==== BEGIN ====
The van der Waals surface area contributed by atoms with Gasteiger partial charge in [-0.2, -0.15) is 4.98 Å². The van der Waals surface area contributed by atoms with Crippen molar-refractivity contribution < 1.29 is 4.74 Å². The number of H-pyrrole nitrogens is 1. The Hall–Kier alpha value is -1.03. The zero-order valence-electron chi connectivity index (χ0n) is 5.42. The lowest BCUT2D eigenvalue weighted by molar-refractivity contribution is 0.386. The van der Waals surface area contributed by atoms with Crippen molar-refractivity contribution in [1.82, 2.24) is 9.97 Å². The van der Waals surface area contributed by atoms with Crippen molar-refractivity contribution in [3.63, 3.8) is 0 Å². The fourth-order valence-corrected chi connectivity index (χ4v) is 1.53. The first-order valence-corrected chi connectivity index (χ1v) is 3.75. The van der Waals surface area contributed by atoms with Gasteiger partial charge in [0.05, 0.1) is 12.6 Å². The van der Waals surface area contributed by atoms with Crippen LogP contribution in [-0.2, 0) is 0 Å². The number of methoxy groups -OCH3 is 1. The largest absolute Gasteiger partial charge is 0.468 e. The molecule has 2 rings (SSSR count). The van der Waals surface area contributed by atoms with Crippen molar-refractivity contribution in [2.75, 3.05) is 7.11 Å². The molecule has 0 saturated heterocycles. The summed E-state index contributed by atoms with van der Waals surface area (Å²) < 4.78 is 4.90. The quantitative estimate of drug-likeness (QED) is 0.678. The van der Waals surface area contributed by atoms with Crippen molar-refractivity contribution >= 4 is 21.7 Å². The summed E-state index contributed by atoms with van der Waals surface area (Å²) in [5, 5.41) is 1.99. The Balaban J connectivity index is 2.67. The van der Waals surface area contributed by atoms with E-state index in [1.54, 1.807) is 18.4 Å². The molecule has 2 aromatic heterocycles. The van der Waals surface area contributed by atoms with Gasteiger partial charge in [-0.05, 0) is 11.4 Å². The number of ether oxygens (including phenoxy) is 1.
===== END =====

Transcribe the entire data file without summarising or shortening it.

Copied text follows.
The van der Waals surface area contributed by atoms with Gasteiger partial charge in [-0.2, -0.15) is 4.98 Å². The van der Waals surface area contributed by atoms with Crippen molar-refractivity contribution < 1.29 is 4.74 Å². The number of H-pyrrole nitrogens is 1. The Hall–Kier alpha value is -1.03. The zero-order valence-electron chi connectivity index (χ0n) is 5.42. The lowest BCUT2D eigenvalue weighted by molar-refractivity contribution is 0.386. The van der Waals surface area contributed by atoms with Crippen molar-refractivity contribution in [1.82, 2.24) is 9.97 Å². The van der Waals surface area contributed by atoms with Crippen molar-refractivity contribution in [3.63, 3.8) is 0 Å². The fourth-order valence-corrected chi connectivity index (χ4v) is 1.53. The first-order valence-corrected chi connectivity index (χ1v) is 3.75. The van der Waals surface area contributed by atoms with Gasteiger partial charge in [0.05, 0.1) is 12.6 Å². The van der Waals surface area contributed by atoms with Crippen LogP contribution in [-0.2, 0) is 0 Å². The number of methoxy groups -OCH3 is 1. The largest absolute Gasteiger partial charge is 0.468 e. The molecule has 2 rings (SSSR count). The van der Waals surface area contributed by atoms with Crippen molar-refractivity contribution in [2.75, 3.05) is 7.11 Å². The molecule has 0 saturated heterocycles. The summed E-state index contributed by atoms with van der Waals surface area (Å²) < 4.78 is 4.90. The quantitative estimate of drug-likeness (QED) is 0.678. The van der Waals surface area contributed by atoms with Crippen molar-refractivity contribution >= 4 is 21.7 Å². The summed E-state index contributed by atoms with van der Waals surface area (Å²) in [5, 5.41) is 1.99. The Balaban J connectivity index is 2.67. The van der Waals surface area contributed by atoms with E-state index in [1.54, 1.807) is 18.4 Å². The molecule has 2 aromatic heterocycles. The van der Waals surface area contributed by atoms with Gasteiger partial charge in [-0.05, 0) is 11.4 Å². The number of ether oxygens (including phenoxy) is 1.